Three arrested and charged over Sikh activist's killing in Canada

Three arrested and charged over Sikh activist
# 04 May 2024 05:31 (UTC +04:00)

Three Indian nationals have been arrested and charged over the killing of a Sikh separatist leader in Canada, which sparked a major diplomatic row between the two countries, APA reports citing BBC.

Hardeep Singh Nijjar, 45, was shot dead last June by masked gunmen in a busy car park in a Vancouver suburb.

The diplomatic row escalated after Prime Minister Justin Trudeau alleged India's government may have been involved.

Delhi strongly denied the allegation.

In announcing the arrests on Friday, Superintendent Mandeep Mooker said the three suspects were Karan Brar, 22, Kamal Preet Singh, 22, and 28-year-old Karan Preet Singh.

He said all three had been living in Edmonton, Alberta where they were arrested. They have been charged with first-degree murder, court records show, as well as conspiracy to commit murder.

All had been in Canada for three to five years, police said.

Police added that investigations were continuing, including into "connections to the government of India".

"There are separate and distinct investigations ongoing into these matters. Certainly not limited to the involvement of the people arrested today," Assistant Commissioner David Teboul said.

Investigators have been working with counterparts in India but the collaboration has been "rather difficult and rather challenging" for several years, they said

Police said there may be others involved in the killing, and there may be further arrests or charges.

Mr Nijjar was a Sikh separatist leader who publicly campaigned for Khalistan - the creation of an independent Sikh homeland in the Punjab region of India.

In the 1970s, Sikhs launched a separatist insurgency in India which saw thousands killed before it was quelled the following decade. Since then, the movement has been mostly limited to countries with large Sikh populations.

India has in the past described Mr Nijjar as a terrorist who led a militant separatist group - accusations his supporters say are unfounded. They say he had received threats in the past because of his activism.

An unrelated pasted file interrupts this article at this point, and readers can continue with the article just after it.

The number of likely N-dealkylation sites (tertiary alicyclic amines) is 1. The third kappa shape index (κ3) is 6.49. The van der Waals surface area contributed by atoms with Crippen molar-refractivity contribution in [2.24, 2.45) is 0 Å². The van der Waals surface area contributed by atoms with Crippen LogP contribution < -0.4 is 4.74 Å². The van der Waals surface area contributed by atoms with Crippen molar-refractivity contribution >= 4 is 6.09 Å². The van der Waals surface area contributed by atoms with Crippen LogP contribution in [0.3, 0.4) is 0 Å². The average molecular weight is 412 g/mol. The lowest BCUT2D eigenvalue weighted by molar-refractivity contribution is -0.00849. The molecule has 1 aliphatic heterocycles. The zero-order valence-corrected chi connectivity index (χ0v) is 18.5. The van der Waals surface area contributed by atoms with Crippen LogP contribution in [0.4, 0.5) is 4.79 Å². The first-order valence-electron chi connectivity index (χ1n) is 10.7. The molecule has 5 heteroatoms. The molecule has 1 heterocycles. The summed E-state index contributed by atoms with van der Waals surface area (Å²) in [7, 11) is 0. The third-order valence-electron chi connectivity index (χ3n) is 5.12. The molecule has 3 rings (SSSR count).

He was shot dead at the Guru Nanak Sikh Gurdwara in Surrey, a city about 30km (18 miles) east of Vancouver on 18 June last year.

Those close to him have said he was warned by Canadian intelligence services before his death that he was on a "hit list" and there had been threats on his life.

Moninder Singh, a member of the British Columbia Gurdwaras Council who was friends with Mr Nijjar for 15 years, told BBC News that the Sikh community was grateful to see progress in the investigation.

However he said there were still "public safety concerns" and "a lot of tension. There's frustration. And there's a hope, as well."

Three months after he was killed, Mr Trudeau, standing in the House of Commons, said Canada was looking at "credible allegations potentially linking" the Indian state to the killing.

The allegation had been strongly denied by Indian officials, who accused Canada of providing shelter to "Khalistani terrorists and extremists".

The row between the two countries led Delhi to ask Ottawa to reduce the number of envoys it had in India.

Mr Trudeau has also faced pressure to provide evidence for his allegation of Delhi's involvement.

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